Dubai to Overtake Heathrow as World’s Largest Airport

dubai airportDubai International Airport (DXB) will overtake Heathrow as the world’s biggest international airport by 2015.

What’s the environmental impact of the United Arab Emirates’ (UAE) decade of relentless aviation growth?   In 2000, Dubai didn’t warrant mention on a register of the world’s Top 100 airports. By 2010, it had soared to 13th place, reaching 4th place a year later.  At this rate, Dubai will overtake Heathrow as the world’s biggest international airport within the next three years, according to Willie Walsh, the Head of International Airlines Group, in a speech to London’s  House of Commons Transport Committee.

How will airport expansion incorporate – at a minimum – environmental stewardship – and, ideally – environmental leadership?  Originally built on a sparsely developed plateau, located about a 10 minute drive from downtown Dubai, the near 9,000-acre facility is now surrounded by dense residential and commercial development.

A recent report by the Centre for Aviation attributes the traffic swell to home-grown carriers including Flydubai, Emirates, Etihad and Air Arabia.  The airport also processes a huge volume of Asian traffic, a surging sector for both passengers (PAX) and goods.

In 2012, the UAE’s three largest airports (Dubai, Abu Dhabi and Sharjah) processed a combined traffic of 80 million PAX. Booming figures attract foreign carriers, which in turn, increase PAX numbers.  UAE airports are nearing the total airport traffic of New York City, which hovers around 110 million annual PAX. (New York’s major airports include J.F. Kennedy International, Newark Liberty International and LaGuardia International).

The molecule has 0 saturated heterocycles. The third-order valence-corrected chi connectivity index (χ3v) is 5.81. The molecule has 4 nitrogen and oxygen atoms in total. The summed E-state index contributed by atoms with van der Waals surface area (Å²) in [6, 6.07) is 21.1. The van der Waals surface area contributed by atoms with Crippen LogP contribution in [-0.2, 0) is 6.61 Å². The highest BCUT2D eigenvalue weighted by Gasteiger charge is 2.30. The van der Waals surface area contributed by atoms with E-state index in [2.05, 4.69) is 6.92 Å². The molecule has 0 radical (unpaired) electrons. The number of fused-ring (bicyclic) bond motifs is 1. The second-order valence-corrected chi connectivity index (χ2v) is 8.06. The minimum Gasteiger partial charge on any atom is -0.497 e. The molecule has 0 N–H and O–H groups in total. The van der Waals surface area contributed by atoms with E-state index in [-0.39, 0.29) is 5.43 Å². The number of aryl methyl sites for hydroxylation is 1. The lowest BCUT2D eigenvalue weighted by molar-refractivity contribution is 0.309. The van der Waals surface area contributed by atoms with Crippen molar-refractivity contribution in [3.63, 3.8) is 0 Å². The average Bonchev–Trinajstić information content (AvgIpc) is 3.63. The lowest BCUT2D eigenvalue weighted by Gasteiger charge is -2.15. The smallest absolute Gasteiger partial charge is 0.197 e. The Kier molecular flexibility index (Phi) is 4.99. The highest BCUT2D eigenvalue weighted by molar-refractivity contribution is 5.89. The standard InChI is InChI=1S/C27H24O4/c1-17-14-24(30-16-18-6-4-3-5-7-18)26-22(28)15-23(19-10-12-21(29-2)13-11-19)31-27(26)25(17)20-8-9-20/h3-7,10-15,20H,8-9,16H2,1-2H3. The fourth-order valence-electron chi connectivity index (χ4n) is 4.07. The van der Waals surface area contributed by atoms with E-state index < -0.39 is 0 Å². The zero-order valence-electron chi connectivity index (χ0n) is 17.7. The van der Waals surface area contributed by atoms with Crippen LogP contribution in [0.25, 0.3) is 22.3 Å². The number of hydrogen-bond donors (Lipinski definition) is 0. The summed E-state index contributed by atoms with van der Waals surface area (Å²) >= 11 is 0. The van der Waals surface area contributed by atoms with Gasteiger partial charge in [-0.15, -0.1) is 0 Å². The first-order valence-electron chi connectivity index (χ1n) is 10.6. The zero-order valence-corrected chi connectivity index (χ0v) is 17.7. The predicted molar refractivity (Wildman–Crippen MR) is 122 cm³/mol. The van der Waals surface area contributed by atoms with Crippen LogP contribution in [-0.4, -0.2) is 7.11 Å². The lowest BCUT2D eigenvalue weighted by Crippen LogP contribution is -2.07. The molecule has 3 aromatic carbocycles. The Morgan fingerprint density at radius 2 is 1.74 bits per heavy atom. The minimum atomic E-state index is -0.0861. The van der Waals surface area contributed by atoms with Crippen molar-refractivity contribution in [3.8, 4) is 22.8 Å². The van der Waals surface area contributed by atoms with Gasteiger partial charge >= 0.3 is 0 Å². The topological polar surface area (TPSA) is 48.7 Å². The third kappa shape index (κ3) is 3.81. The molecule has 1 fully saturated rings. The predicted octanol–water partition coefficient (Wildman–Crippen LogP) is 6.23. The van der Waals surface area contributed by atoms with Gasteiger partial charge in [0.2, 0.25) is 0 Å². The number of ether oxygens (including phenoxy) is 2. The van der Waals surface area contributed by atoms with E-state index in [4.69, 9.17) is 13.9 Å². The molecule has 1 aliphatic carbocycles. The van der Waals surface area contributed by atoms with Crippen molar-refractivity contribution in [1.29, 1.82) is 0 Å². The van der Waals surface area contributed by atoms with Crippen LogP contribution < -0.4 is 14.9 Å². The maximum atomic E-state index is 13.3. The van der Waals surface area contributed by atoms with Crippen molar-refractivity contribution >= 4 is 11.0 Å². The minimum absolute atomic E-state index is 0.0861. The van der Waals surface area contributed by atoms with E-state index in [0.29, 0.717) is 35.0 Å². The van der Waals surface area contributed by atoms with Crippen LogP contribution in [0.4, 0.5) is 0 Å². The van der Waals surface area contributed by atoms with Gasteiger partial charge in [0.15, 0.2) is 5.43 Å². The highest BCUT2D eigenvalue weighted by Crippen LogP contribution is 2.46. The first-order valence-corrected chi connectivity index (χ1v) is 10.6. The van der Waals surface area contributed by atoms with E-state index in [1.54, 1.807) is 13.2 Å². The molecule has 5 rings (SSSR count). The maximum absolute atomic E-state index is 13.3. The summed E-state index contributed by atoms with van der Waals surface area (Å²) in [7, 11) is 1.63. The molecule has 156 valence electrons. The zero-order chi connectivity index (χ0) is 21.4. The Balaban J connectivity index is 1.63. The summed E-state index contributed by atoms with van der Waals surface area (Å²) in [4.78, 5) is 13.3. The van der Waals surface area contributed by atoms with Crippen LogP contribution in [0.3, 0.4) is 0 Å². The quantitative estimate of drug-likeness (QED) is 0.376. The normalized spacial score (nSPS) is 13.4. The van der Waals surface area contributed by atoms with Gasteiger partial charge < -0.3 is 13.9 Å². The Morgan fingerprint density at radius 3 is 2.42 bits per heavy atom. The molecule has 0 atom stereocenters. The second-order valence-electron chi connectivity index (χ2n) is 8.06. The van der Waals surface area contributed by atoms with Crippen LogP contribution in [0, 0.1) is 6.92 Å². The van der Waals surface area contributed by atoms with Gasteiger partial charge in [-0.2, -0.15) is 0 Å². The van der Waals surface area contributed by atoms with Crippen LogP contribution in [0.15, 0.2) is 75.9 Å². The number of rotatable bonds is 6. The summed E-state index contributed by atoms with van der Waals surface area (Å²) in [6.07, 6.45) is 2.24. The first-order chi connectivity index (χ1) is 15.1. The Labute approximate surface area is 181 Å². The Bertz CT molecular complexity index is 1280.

London is currently the world’s busiest air transport system: in 2011, 133 million PAX used its five major airports which include Heathrow, Stansted, Gatwick, Luton and London City.

DXB, the Emirates Airline hub, is the  largest of the UAE airports, but Abu Dhabi and Sharjah are growing at even faster rates (calculated off smaller traffic baselines).  Important to note that these airports are only about 75 miles apart.

Economic implications will be far-reaching.  The airports benefit from the UAE’s rebound from the 2008 banking crisis and relative-to-the-region geo-political stability. But as they grow into one of the world’s premier air networks, competing hubs are starved of new capacity.

The report indicates that DBX will eclipse London Heathrow as the world’s single largest airport for international passenger traffic by 2020. However, Walsh predicts that Dubai will overtake Heathrow by 2015, according to a Guide2Dubai.

DXB can mimic successful strategies from its London and New York counterparts to remediate negative impacts of noise, air emissions, and congestion to area roadways.  Better still if they adopt a proactive approach to minimize these “bad-neighbor” attributes as part of initial planning.

Although the airport invested resources in an impressive flash-mob dance last year, their website fails to mention an environmental mission statement or policy.  Might be wise to re-enact that media event; skip the dancers this time and instead invite architects, engineers and environmentalists with proven aviation pedigree to convene over the master plan.

Imagine the planet’s largest airport also becoming a carbon-neutral first.

Image of Dubai Airport at night by Shutterstock.

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